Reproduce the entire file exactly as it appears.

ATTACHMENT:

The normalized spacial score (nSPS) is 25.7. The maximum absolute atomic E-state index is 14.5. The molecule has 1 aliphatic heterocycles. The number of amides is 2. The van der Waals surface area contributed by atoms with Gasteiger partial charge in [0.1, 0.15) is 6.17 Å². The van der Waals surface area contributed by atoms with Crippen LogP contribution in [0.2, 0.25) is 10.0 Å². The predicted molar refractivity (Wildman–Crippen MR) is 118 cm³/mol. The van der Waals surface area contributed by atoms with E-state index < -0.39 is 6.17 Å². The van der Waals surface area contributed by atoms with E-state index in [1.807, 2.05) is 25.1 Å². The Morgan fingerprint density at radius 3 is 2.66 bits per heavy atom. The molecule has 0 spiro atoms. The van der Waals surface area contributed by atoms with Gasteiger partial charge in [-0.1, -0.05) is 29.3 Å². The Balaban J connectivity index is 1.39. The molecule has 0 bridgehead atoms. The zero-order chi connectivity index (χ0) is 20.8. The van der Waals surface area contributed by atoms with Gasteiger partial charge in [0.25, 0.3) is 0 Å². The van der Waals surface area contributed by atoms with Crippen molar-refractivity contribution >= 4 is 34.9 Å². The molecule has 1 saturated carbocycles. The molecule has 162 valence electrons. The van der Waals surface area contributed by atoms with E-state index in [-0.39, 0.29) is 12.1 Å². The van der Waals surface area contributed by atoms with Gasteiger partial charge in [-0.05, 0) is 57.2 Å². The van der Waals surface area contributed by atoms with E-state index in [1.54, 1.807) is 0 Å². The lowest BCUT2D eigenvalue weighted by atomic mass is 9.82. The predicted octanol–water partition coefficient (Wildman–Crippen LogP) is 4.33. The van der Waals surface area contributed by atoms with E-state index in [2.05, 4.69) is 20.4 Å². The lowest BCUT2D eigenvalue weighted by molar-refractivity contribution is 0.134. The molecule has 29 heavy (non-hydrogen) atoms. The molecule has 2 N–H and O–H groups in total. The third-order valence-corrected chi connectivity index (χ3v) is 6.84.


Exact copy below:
The normalized spacial score (nSPS) is 25.7. The maximum absolute atomic E-state index is 14.5. The molecule has 1 aliphatic heterocycles. The number of amides is 2. The van der Waals surface area contributed by atoms with Gasteiger partial charge in [0.1, 0.15) is 6.17 Å². The van der Waals surface area contributed by atoms with Crippen LogP contribution in [0.2, 0.25) is 10.0 Å². The predicted molar refractivity (Wildman–Crippen MR) is 118 cm³/mol. The van der Waals surface area contributed by atoms with E-state index < -0.39 is 6.17 Å². The van der Waals surface area contributed by atoms with E-state index in [1.807, 2.05) is 25.1 Å². The Morgan fingerprint density at radius 3 is 2.66 bits per heavy atom. The molecule has 0 spiro atoms. The van der Waals surface area contributed by atoms with Gasteiger partial charge in [-0.1, -0.05) is 29.3 Å². The Balaban J connectivity index is 1.39. The molecule has 0 bridgehead atoms. The zero-order chi connectivity index (χ0) is 20.8. The van der Waals surface area contributed by atoms with Gasteiger partial charge in [0.25, 0.3) is 0 Å². The van der Waals surface area contributed by atoms with Crippen molar-refractivity contribution >= 4 is 34.9 Å². The molecule has 1 saturated carbocycles. The molecule has 162 valence electrons. The van der Waals surface area contributed by atoms with E-state index in [-0.39, 0.29) is 12.1 Å². The van der Waals surface area contributed by atoms with Gasteiger partial charge in [-0.05, 0) is 57.2 Å². The van der Waals surface area contributed by atoms with E-state index in [1.54, 1.807) is 0 Å². The lowest BCUT2D eigenvalue weighted by atomic mass is 9.82. The predicted octanol–water partition coefficient (Wildman–Crippen LogP) is 4.33. The van der Waals surface area contributed by atoms with E-state index in [2.05, 4.69) is 20.4 Å². The lowest BCUT2D eigenvalue weighted by molar-refractivity contribution is 0.134. The molecule has 29 heavy (non-hydrogen) atoms. The molecule has 2 N–H and O–H groups in total. The third-order valence-corrected chi connectivity index (χ3v) is 6.84.